The fact that many Americans lost access to their primary care providers—along with the expansion of the Medicaid population–actually had the inverse effect of what was intended and likely contributed to an increase in expensive Emergency Room visits that could have more appropriately been dealt with in a primary care provider’s office or urgent care facility.

Impact on Insurers

Despite optimistic projections, the risk pools in the exchanges are sicker than anticipated and the prohibition on medical underwriting has made it nearly impossible for insurers to make a profit. The drafters of the ACA anticipated some initial risk selection among the plans and therefore created a mandatory risk corridor program. Each insurer who makes a certain amount of profit as determined by the risk corridor ration is required to pay 20 to 50 percent of their profit into the risk corridor pool. Any plan that suffers losses beyond the risk corridor’s given threshold will be reimbursed for 20 to 50 percent of those losses. These rules create little incentive for insurers to take risks or make investments in hope of generating extra profits, and in concert with the many other factors working against them, the number of insurers who suffered losses in the first years of the program substantially outpaced those who generated profit and paid into the program. Unsurprisingly, the risk corridors were unable to come through on their promise to support insurers losing money, and have since been cited in lawsuits as a contributing factor to some insurers being forced out of business.

The ACA’s co-ops have been exceptional among US insurers for their rapid rate of closures. Twelve of the original 23 co-ops created through the ACA have suffered an average $20 million in losses and have already closed, costing US taxpayers $1.23 billion in lost investments. The remaining 11 co-ops still owe the US treasury about $1.1 billion in startup loans.

Accountable Care Organizations

Accountable Care Organizations (ACOs) are among the ACA’s greatest failures. The ACO demonstration program consistently produced results that have shown the program to be unwieldy and ineffective. Over thirty organizations were brought into the first demonstration project intended to show that ACOs help hold down costs while improving the quality of patient care. After the first two years of the program the ACOs were unable to produce any evidence of quality improvement and requested that they not be examined for quality shortcomings for fear of losing Medicare reimbursements. The financial incentives intended to hold down costs failed, and the vast majority of the ACOs dropped out of the demonstration entirely, or were moved into a second, less rigorous program with less anticipated cost savings for Medicare.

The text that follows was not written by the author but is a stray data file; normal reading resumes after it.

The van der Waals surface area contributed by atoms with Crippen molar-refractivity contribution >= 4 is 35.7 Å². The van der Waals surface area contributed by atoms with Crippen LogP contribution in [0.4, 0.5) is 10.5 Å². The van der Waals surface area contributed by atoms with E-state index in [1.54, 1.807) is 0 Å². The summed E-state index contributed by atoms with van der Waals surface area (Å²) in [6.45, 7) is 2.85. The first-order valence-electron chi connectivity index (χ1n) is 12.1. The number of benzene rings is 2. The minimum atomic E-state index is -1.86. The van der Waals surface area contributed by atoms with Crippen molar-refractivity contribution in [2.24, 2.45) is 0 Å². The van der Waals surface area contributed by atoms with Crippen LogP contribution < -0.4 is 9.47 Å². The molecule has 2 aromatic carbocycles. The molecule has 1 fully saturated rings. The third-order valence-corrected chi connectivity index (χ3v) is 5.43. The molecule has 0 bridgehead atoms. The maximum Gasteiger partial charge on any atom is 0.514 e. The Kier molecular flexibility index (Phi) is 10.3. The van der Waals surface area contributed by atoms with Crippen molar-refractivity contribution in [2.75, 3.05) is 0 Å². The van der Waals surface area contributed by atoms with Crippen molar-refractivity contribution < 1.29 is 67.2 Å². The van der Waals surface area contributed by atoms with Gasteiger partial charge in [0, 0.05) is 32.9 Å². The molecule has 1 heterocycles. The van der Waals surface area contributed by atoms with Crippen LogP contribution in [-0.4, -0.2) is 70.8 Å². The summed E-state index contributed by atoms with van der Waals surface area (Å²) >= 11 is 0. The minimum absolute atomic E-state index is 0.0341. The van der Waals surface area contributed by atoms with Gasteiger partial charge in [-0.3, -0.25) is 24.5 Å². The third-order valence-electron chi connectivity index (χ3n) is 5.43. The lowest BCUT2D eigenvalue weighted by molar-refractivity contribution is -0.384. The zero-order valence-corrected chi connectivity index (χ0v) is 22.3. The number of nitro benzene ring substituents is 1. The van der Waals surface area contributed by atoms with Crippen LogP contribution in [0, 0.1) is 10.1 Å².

At least the ACO demonstration projects happened.  The CLASS Act was a provision of the ACA that never even made it to implementation. This program was intended to provide long-term care coverage, but was quickly determined to be financially unworkable and was repealed almost immediately.


Paying for the ACAs health insurance subsidies was supposed to be fairly straight forward, but the process, it turns out, is incredibly complicated and has resulted in billions of dollars in inappropriate subsidy payments. These inappropriate payments should be corrected through tax reconciliation, but the tax forms themselves have proved a confusing barrier to many Americans who could lose their insurance coverage if they fail to file the appropriate forms by the federal deadline.

New Taxes for Everyone

While the Federal government is hemorrhaging taxpayer money to pay for the ACA, it has not missed the opportunity to further tax those whose money would be better spent actually providing health care, such as medical device manufacturers, employers providing health insurance, insurers, and perhaps more inappropriately, states.

Through the maintenance of effort provisions of the ACA, Congress has forced states to continue running ‘voluntary’ programs like CHIP, despite the fact that the programs’ federal funding is not guaranteed.

Similarly, the health insurance tax aimed at insurance plans and self-insured employers is negatively affecting self-insured states’ budges. State governments themselves are often among the largest employers, and are therefore subject to a significant federal tax. The constitutionality of this particular tax, however, is currently being challenged by Texas and other states.


New programs often have an implementation lag while bugs are worked out– this is to be expected. But six years into a program that has faced stiff congressional opposition, that economists and health policy experts have warned would be financially unworkable, we are still seeing problems. Unfortunately, these are not ‘bugs’ but rather features of a law that was not well drafted, supported, or, apparently, implemented. The law is continuously failing to provide the promised benefits while increasing insurance risk pools and premiums and forcing up national health spending without actually improving national health.